My title employs two different usages of the word ‘issue’, the first the bibliographical, the second ecclesiological. The former is when a text is printed and distributed to readers by sale or gift, and is then or later also distributed in largely identical printed form yet with some alterations or additions and with different names of publishers, printers, places or dates. Ecclesiological issues are questions about the nature and organization of a church and its membership, historically and actually.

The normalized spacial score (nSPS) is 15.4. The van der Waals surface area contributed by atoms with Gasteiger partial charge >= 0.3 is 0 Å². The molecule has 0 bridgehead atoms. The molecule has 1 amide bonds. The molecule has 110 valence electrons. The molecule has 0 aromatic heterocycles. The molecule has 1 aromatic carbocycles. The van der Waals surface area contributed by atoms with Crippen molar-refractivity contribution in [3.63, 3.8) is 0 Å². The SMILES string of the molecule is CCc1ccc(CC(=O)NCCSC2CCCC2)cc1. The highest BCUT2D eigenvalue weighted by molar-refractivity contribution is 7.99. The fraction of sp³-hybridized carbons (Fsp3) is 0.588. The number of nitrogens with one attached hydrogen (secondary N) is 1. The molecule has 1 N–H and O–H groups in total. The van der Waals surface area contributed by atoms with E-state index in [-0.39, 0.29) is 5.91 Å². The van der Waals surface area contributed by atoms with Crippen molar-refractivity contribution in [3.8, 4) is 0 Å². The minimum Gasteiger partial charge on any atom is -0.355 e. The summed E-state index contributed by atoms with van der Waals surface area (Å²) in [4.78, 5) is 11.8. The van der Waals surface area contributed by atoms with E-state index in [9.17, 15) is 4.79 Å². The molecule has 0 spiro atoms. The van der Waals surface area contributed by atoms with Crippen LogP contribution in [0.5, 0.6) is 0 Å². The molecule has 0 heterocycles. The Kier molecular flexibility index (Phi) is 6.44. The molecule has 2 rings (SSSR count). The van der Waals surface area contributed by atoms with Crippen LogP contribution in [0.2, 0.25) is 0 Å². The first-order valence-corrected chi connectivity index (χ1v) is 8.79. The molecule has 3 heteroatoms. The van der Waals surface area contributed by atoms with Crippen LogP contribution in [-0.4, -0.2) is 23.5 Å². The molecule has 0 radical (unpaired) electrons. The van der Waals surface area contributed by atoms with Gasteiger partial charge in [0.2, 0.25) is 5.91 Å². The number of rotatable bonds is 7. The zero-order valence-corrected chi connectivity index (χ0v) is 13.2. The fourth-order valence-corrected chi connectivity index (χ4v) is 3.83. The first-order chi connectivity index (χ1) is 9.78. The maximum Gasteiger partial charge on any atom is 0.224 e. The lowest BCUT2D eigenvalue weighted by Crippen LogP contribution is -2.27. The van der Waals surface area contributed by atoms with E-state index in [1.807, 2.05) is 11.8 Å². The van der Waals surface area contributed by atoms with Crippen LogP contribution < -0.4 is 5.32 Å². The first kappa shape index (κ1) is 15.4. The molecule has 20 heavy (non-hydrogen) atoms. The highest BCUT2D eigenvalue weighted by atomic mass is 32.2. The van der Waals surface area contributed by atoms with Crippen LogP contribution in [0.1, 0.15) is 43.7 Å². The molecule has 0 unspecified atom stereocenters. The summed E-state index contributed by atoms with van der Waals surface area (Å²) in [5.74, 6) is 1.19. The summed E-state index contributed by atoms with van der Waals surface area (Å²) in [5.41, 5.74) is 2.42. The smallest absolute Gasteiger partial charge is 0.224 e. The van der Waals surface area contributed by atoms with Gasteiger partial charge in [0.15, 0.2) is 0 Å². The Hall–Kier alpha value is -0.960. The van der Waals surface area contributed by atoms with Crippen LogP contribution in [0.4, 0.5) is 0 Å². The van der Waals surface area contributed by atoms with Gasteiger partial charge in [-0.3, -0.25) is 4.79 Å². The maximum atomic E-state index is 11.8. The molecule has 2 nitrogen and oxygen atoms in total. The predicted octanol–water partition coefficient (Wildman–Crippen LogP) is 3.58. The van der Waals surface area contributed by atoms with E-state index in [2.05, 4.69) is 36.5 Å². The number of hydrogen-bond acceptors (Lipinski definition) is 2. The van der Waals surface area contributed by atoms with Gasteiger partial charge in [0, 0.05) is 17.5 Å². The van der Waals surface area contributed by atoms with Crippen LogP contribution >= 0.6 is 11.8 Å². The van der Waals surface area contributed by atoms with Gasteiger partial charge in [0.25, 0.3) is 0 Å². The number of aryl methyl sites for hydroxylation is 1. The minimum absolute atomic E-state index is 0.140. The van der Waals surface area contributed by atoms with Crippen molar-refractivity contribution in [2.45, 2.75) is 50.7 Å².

It is well known that Henry VIII obtained the title ‘Fidei Defensor’ from Pope Leo X after the publication in 1521 of the king's Assertio septem sacramentorum in reply to Martin Luther's De Babylonica Captivitate, published in 1520. Henry's work was printed at London by Richard Pynson. It is uncertain how much Thomas More contributed to it, but he later admitted only to having ‘set the matters in order’ and advised the king to moderate his professions about the pope. Luther replied in his Contra Henricum Regem in 1522, when he alleged that the king's book was by another hand and so did not scruple to use extreme invective and ridicule against it, for which three years later he expressed regret, blaming it on Wolsey, then the king's chief minister. However, at least two years after the Assertio septem sacramentorum had appeared there came from Pynson's press, in the same format and typography as the king's book, a response to Luther, ostensibly by an Englishman in Italy, Guilielmus Rosseus.